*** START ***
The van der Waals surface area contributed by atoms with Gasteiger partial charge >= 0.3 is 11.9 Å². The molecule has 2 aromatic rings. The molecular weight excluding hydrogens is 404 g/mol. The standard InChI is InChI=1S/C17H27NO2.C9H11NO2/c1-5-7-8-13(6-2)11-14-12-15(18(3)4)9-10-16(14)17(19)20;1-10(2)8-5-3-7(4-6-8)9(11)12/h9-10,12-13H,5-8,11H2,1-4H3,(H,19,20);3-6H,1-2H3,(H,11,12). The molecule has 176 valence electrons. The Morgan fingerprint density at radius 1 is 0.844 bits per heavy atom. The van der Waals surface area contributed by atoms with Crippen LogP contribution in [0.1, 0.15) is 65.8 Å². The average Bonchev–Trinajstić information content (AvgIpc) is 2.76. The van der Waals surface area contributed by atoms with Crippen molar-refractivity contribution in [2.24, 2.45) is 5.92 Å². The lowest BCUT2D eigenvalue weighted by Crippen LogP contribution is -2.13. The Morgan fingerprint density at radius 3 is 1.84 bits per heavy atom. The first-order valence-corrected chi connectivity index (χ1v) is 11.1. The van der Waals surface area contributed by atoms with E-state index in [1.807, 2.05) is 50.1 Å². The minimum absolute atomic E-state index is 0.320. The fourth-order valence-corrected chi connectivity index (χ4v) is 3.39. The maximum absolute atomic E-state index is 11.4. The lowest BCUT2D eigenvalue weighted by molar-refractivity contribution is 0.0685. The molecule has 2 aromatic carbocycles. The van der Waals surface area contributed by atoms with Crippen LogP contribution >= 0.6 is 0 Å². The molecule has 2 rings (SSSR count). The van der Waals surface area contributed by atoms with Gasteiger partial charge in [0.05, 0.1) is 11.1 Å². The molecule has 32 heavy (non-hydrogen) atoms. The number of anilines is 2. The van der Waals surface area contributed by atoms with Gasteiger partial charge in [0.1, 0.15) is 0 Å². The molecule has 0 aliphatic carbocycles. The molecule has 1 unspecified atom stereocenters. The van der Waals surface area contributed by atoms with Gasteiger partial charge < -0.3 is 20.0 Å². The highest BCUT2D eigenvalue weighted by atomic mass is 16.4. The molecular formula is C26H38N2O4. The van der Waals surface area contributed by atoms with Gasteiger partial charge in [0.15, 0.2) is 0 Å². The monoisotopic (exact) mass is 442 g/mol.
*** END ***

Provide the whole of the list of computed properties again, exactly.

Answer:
The van der Waals surface area contributed by atoms with Gasteiger partial charge >= 0.3 is 11.9 Å². The molecule has 2 aromatic rings. The molecular weight excluding hydrogens is 404 g/mol. The standard InChI is InChI=1S/C17H27NO2.C9H11NO2/c1-5-7-8-13(6-2)11-14-12-15(18(3)4)9-10-16(14)17(19)20;1-10(2)8-5-3-7(4-6-8)9(11)12/h9-10,12-13H,5-8,11H2,1-4H3,(H,19,20);3-6H,1-2H3,(H,11,12). The molecule has 176 valence electrons. The Morgan fingerprint density at radius 1 is 0.844 bits per heavy atom. The van der Waals surface area contributed by atoms with Crippen LogP contribution in [0.1, 0.15) is 65.8 Å². The average Bonchev–Trinajstić information content (AvgIpc) is 2.76. The van der Waals surface area contributed by atoms with Crippen molar-refractivity contribution in [2.24, 2.45) is 5.92 Å². The lowest BCUT2D eigenvalue weighted by Crippen LogP contribution is -2.13. The Morgan fingerprint density at radius 3 is 1.84 bits per heavy atom. The first-order valence-corrected chi connectivity index (χ1v) is 11.1. The van der Waals surface area contributed by atoms with E-state index in [1.807, 2.05) is 50.1 Å². The minimum absolute atomic E-state index is 0.320. The fourth-order valence-corrected chi connectivity index (χ4v) is 3.39. The maximum absolute atomic E-state index is 11.4. The lowest BCUT2D eigenvalue weighted by molar-refractivity contribution is 0.0685. The molecule has 2 aromatic carbocycles. The van der Waals surface area contributed by atoms with Crippen LogP contribution >= 0.6 is 0 Å². The molecule has 2 rings (SSSR count). The van der Waals surface area contributed by atoms with Gasteiger partial charge in [0.05, 0.1) is 11.1 Å². The molecule has 32 heavy (non-hydrogen) atoms. The number of anilines is 2. The van der Waals surface area contributed by atoms with Gasteiger partial charge in [0.1, 0.15) is 0 Å². The molecule has 0 aliphatic carbocycles. The molecule has 1 unspecified atom stereocenters. The van der Waals surface area contributed by atoms with Gasteiger partial charge < -0.3 is 20.0 Å². The highest BCUT2D eigenvalue weighted by atomic mass is 16.4. The molecular formula is C26H38N2O4. The van der Waals surface area contributed by atoms with Gasteiger partial charge in [0.15, 0.2) is 0 Å². The monoisotopic (exact) mass is 442 g/mol.